And thus we come to monkish practices. Both Brooke and Taylor cite with favor David Hume’s critique of “monkish virtues.” “What Hume decried as sterile monkish virtues had to be replaced by a civic morality in which human actions were for the benefit and improvement of society” (p. 117). Here’s the quote from Hume. His list of “sterile monkish virtues” will lead into our discussion of Mormon monkish virtues.
Celibacy, fasting, penance, mortification, self-denial, humility, silence, solitude, and the whole train of monkish virtues; for what reason are they everywhere rejected by men of sense, but because they serve no manner of purpose, neither advance a man’s fortune in the world, nor render him a more valuable member of society.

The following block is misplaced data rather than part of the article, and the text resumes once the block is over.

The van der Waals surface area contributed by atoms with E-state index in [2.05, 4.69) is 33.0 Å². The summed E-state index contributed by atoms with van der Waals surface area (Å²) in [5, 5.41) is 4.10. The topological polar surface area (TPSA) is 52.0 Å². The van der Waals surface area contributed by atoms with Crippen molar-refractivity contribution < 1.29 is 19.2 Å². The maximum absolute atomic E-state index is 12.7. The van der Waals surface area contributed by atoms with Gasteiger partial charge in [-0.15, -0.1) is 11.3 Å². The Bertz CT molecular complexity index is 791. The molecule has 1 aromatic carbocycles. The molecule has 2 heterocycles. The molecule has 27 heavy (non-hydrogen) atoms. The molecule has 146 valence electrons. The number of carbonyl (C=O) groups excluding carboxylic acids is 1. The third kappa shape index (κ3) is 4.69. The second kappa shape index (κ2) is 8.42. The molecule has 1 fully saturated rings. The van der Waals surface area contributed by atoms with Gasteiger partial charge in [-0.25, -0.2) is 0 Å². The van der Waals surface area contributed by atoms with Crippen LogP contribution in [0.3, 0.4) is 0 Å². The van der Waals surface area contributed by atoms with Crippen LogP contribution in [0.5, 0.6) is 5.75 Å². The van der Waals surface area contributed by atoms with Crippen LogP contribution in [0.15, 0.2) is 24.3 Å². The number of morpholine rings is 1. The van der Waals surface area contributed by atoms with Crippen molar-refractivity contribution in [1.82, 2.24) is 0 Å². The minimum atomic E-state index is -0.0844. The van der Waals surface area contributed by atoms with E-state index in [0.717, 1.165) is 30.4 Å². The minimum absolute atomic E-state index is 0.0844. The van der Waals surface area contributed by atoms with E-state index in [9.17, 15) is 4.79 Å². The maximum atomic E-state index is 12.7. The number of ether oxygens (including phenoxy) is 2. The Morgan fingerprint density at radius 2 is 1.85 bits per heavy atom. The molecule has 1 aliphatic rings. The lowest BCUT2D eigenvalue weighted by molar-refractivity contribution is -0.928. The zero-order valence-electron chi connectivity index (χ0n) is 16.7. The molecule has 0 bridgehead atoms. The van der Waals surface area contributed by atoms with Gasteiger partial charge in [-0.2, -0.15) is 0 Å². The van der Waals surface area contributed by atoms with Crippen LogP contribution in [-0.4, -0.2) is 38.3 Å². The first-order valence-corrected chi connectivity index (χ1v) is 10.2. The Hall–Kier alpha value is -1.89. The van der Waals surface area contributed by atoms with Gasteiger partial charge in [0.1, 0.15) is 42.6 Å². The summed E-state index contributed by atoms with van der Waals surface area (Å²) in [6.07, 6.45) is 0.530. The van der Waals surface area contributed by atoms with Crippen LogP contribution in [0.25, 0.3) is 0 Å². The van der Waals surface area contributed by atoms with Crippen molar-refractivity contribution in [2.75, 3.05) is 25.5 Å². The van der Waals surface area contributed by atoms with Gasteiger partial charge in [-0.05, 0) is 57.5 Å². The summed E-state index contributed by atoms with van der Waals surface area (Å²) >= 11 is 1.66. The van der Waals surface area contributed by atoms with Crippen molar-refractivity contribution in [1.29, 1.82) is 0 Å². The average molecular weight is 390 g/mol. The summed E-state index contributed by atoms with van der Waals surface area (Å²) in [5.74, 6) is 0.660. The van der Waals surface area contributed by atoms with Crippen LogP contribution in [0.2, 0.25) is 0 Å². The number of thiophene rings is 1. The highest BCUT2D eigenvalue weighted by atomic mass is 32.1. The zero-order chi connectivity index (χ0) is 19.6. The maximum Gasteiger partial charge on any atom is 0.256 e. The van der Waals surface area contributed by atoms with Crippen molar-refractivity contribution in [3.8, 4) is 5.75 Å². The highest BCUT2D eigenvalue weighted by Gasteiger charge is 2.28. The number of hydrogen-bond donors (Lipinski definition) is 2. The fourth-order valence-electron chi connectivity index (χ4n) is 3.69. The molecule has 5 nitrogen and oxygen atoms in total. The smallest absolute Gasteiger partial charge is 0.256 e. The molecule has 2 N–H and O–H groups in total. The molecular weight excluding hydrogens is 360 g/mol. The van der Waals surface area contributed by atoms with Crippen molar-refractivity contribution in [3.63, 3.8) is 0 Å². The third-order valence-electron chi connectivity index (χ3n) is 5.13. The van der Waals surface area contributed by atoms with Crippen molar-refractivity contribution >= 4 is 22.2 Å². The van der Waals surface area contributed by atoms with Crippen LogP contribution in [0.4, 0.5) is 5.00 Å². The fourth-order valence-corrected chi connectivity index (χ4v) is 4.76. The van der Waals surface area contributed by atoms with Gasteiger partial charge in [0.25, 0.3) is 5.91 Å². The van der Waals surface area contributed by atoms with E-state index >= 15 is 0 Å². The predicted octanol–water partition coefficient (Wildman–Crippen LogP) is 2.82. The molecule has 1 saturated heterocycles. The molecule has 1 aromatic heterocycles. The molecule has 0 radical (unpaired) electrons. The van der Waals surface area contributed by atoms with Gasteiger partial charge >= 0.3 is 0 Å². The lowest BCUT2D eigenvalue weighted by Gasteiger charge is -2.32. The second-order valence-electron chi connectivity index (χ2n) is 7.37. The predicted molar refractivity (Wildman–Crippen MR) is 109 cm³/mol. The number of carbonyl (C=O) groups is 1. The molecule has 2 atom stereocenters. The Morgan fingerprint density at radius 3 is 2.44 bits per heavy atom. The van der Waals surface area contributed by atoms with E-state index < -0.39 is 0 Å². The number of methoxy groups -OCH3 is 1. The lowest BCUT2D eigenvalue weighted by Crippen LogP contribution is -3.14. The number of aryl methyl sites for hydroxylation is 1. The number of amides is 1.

A couple of quick observations. First, what Hume calls virtues are really a mixed bag of practices (fasting, penance) and virtues (humility, self-denial). I’m going to refer to the lot as monkish practices, but plainly the practices are valued because they are associated with some virtue, and the virtues are encouraged by various practices. Second, Hume’s view, while expressed in the context of his philosophical theory of ethics and morality, is right in line with the Protestant rejection of most Catholic practices not taken over into Protestant life. Mormonism is rooted in Protestant beliefs and practices. But, having inherited a Protestant approach to church life that eschewed most if not all Catholic “monkish” practices, Mormonism developed its own set of monkish practices. Are these Mormon monkish practices good or harmful? Do they develop or support a happier or more productive human life (in the here and now) or are they an impediment, a sort of sacrifice or hardship we endure now in order to secure a happier and more productive life in the hereafter?